In my head, generators were a tool to make code faster. You had to think harder and write more complex code, and in exchange you got performance. More recently, I’ve come to realize that they can actually be easier to write than the equivalent eager code.

As part of testing out an interview question recently, I decided to write a function to generate k-length permutations of a given array. In Python, I might write something like

``````import itertools
itertools.permutations(range(10), 3)
``````

but I was working in Javascript rather than Python and I wanted to implement the function myself. My Javascript was a bit rusty, with scoping rules and array methods that mutate the array while returning some other value both tripping me up repeatedly. After a few minutes of struggling to pass around my partial list of results, I decided to try generators. Using a generator, I was able to think about generating one permutation at a time, instead of generating a whole list of permutations at once. Eventually I came up with the following code.

``````function* generate(arr, k) {
if (k == 0) {
yield [];
} else {
for (const [i, el] of arr.entries()) {
let remainder = arr.slice();
remainder.splice(i, 1);
for (let perm of generate(remainder, k-1)) {
perm.unshift(el);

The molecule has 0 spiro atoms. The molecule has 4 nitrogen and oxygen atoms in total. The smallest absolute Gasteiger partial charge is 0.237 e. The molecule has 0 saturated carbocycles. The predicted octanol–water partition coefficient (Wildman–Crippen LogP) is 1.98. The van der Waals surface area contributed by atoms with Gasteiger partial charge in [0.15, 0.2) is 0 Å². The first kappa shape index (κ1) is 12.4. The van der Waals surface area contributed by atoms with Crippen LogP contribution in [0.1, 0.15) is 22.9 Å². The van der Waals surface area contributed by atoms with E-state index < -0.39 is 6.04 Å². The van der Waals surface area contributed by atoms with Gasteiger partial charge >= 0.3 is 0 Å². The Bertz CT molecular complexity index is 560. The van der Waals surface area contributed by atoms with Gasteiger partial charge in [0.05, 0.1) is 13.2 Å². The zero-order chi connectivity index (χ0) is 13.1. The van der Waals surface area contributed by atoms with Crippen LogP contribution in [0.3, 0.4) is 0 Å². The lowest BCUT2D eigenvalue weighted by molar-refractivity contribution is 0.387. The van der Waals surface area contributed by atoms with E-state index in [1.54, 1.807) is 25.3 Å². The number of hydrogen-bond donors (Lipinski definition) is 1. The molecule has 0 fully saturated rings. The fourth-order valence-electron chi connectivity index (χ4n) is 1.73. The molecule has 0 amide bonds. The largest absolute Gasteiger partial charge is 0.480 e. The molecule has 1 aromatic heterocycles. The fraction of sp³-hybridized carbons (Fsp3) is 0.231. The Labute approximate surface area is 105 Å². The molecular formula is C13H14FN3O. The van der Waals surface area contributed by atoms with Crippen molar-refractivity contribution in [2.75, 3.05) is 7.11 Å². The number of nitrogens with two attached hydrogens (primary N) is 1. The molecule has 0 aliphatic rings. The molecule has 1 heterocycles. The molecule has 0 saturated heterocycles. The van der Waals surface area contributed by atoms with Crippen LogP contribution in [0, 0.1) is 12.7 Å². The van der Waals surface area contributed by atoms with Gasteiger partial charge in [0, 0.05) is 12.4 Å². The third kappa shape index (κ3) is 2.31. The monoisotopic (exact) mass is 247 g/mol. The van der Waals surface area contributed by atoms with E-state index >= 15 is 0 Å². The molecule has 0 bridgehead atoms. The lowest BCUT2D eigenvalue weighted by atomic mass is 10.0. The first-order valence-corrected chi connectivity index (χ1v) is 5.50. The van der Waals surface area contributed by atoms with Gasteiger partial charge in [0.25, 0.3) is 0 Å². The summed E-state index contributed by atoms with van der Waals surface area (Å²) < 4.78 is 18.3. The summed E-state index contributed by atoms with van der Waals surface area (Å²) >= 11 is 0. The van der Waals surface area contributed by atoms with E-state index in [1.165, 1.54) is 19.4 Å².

yield perm;
}
}
}
}

for (let perm of generate([0, 1, 2, 3, 4, 5, 6, 7, 8, 9], 3)) {
console.log(perm);
}
``````

I was excited enough about the result that I decided to write it in Python as well, to learn a bit about how generators in Python work.

``````def generate(arr, k):
if k == 0:
yield []
else:
for i, el in enumerate(arr):
arr.pop(i)
for perm in generate(arr, k-1):
yield [el] + perm
arr.insert(i, el)

print(list(generate(range(10), 3)))
``````

First, if `k == 0`, we yield an empty list, since that is the only way to choose zero elements from a list. Note the else statement: unlike return, yield does not cause the function to exit, which can lead to some rather subtle bugs. For example, without the else condition (i.e. always descending into the for loop after the if statement), the function returns exactly the same results, but takes 12 seconds to run on my laptop instead of 0.04 seconds (with the arguments given above).

The code inside the for loop is relatively simple: we remove an element from the array to use as the first element of our permutation, then recursively generate the rest of the permutation and re-assemble it.

Once I had the lazy version of the code, writing the equivalent eager version became much easier.

``````def permutations(arr, k):
if k == 0:
return [[]]
perms = []
for i, el in enumerate(arr):
arr.pop(i)
for perm in permutations(arr, k-1):
perms.append([el] + perm)
arr.insert(i, el)
return perms

print(permutations(range(10), 3))
``````

Not having to think about building my full list of results and passing it around made writing the core recursion much easier, and then retrofitting the list- passing in was manageable. Even when I’m not using generators, I’ll look for opportunities to try generating one result, then generalizing that to produce a full list of results, especially when using recursion and when the core logic is non-trivial.